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Please Don’t Put Me On Hold

Please Don’t Put Me On Hold

/ Current Issue, Strategy, Customer Experience, Technology
Please Don’t Put Me On Hold

Your customers are not happy waiting while you log in.

Have you ever rung a business to enquire about an order, and after pressing several buttons to speak to the right person, you then get put on hold while the customer service person logs in to a different system to find your information?

Or perhaps you run a business and are increasingly frustrated trying to find the right, up-to-date information. You must log in and search in one of the several systems you’ve had to cobble together to get a semi-workable eCommerce ecosystem for your SMB (small to mid-sized business).

I was very interested in the opinions and thoughts of both consumers and business owners, so I initiated an in-depth research study.

In the past 12 months or more, our survey has extended to hundreds of SMB owners. At the same time, we’ve reviewed the literature and identified some clear consumer likes and dislikes about the eCommerce experience.

I’d like to share some of these with you in this article.

Bring Back the Human Approach

As a business owner like many of you, and ultimately responsible for customer success, I know our shared goal is to attract and retain a loyal group of customers. I believe it is a superpower of SMBs to be closely connected to customers and provide a personal human experience.

Unfortunately, I know we sometimes fall into the trap of trying to play the same game as the big corporations. They have more resources, they can buy better, so that is a game we can’t win.

While I believe we should look for efficiencies that can come from using technology to support your team in delivering that experience, we also must bring the human approach back into our customer relationships.

...when a person runs into an issue they want to resolve...they want to deal with another person.

All the research is telling us that eCommerce has not delivered on the promised cost efficiencies and labor savings. Customers are frustrated with businesses that are unable to give them simple, quick responses on the status of their orders, how their service enquiries are going, or when [their items] are expected to arrive.

Forbes states that 86% of customers prefer humans to chatbots and 85% of consumers will abandon a call after reaching an auto attendant. And according to Consumer Reports, 75% of consumers surveyed said that they are highly annoyed when they cannot get a live person on the phone at a business.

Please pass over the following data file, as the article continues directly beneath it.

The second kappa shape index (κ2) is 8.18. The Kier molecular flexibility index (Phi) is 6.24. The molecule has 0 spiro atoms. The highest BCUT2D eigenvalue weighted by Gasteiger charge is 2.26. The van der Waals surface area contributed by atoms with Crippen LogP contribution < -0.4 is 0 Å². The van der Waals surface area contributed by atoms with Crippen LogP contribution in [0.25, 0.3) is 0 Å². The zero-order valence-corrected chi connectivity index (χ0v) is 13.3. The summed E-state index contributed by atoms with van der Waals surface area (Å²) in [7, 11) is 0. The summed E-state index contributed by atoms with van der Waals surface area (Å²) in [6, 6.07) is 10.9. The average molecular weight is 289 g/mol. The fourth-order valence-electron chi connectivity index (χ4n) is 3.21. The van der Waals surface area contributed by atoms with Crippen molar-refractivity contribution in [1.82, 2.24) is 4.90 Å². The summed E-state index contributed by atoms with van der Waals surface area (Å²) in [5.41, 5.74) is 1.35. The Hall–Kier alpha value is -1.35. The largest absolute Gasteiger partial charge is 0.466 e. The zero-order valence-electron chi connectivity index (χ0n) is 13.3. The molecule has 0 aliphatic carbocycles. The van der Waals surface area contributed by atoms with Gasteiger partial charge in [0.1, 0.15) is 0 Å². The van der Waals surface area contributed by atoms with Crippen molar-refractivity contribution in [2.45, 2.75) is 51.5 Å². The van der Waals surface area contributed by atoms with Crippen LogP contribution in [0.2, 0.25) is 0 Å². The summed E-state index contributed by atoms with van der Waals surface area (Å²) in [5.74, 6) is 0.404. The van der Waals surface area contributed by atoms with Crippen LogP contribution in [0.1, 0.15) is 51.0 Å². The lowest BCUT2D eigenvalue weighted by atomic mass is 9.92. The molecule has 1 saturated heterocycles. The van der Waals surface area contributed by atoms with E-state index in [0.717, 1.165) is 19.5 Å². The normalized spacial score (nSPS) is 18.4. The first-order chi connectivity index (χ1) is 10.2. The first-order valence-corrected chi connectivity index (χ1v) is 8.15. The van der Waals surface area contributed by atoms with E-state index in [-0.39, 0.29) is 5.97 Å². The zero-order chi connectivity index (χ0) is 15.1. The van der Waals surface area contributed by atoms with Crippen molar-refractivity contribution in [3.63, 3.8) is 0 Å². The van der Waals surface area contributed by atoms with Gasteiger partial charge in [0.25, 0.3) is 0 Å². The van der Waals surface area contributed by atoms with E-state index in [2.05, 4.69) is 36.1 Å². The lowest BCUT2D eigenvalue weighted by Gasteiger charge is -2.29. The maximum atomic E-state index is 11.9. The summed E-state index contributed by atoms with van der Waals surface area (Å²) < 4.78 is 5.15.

I’d like to expand on the topic of customer service a little more. We can see from the above that customers prefer to be serviced by real people. Yet they are happy to deal with an online form during the purchase process.

The difference is, when a person runs into an issue they want to resolve - perhaps a late delivery, or an incorrect invoice, or perhaps even a change of mind, or a return of goods - they want to deal with another person. I think most of us still feel that a two-way conversation with a real human who can offer timely and real solutions to an issue is our preferred way to operate.

You only must review the statistics above to see that this is true. I’m sure you’ve experienced the frustration of trying to get in touch with a real person on the phone at some stage. I’m equally sure you’ve witnessed a frustrated customer in a retail setting who isn’t getting served fast enough or perhaps their issue isn’t being resolved.

It is simple, if your business can afford staff, the priority positions to put them in are customer service positions. When technology fails, you don’t want people who focus on finding the tech solution, you want people who can offer a personal service to the upset customer and service them and provide solutions.

Mapping Out the Customer Journey

A useful exercise you can do in your business is to map out all the potential points of contact you have with your customers from when they purchase to payment to fulfillment to repeat purchases and so on. Mapping out your customer journey, you can set yourself some goals about how you want the customer to feel and what you want to deliver at each stage.

A typical customer journey, involving your business, might include: